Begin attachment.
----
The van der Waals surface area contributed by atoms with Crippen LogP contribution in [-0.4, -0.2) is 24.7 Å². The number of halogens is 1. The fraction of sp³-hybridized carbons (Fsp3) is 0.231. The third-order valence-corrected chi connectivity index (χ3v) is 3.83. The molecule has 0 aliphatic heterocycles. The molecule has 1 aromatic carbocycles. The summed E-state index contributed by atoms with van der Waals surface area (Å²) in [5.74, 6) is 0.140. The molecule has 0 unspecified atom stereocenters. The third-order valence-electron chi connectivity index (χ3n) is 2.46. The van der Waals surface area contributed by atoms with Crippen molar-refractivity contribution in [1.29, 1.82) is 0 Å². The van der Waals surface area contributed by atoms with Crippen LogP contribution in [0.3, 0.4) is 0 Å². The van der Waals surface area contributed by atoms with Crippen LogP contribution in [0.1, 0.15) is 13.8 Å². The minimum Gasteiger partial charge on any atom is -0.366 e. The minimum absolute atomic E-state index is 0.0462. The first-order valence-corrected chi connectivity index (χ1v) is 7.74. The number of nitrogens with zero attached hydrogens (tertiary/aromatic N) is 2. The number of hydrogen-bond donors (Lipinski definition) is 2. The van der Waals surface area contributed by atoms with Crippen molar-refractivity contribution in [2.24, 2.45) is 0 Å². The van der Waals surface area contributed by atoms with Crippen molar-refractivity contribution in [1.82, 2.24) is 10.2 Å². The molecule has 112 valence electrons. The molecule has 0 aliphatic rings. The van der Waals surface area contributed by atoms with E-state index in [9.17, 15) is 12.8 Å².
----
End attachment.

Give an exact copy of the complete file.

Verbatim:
The van der Waals surface area contributed by atoms with Crippen LogP contribution in [-0.4, -0.2) is 24.7 Å². The number of halogens is 1. The fraction of sp³-hybridized carbons (Fsp3) is 0.231. The third-order valence-corrected chi connectivity index (χ3v) is 3.83. The molecule has 0 aliphatic heterocycles. The molecule has 1 aromatic carbocycles. The summed E-state index contributed by atoms with van der Waals surface area (Å²) in [5.74, 6) is 0.140. The molecule has 0 unspecified atom stereocenters. The third-order valence-electron chi connectivity index (χ3n) is 2.46. The van der Waals surface area contributed by atoms with Crippen molar-refractivity contribution in [1.29, 1.82) is 0 Å². The van der Waals surface area contributed by atoms with Crippen LogP contribution in [0.3, 0.4) is 0 Å². The van der Waals surface area contributed by atoms with Crippen LogP contribution in [0.1, 0.15) is 13.8 Å². The minimum Gasteiger partial charge on any atom is -0.366 e. The minimum absolute atomic E-state index is 0.0462. The first-order valence-corrected chi connectivity index (χ1v) is 7.74. The number of nitrogens with zero attached hydrogens (tertiary/aromatic N) is 2. The number of hydrogen-bond donors (Lipinski definition) is 2. The van der Waals surface area contributed by atoms with Crippen molar-refractivity contribution in [2.24, 2.45) is 0 Å². The van der Waals surface area contributed by atoms with Crippen molar-refractivity contribution in [1.82, 2.24) is 10.2 Å². The molecule has 112 valence electrons. The molecule has 0 aliphatic rings. The van der Waals surface area contributed by atoms with E-state index in [9.17, 15) is 12.8 Å².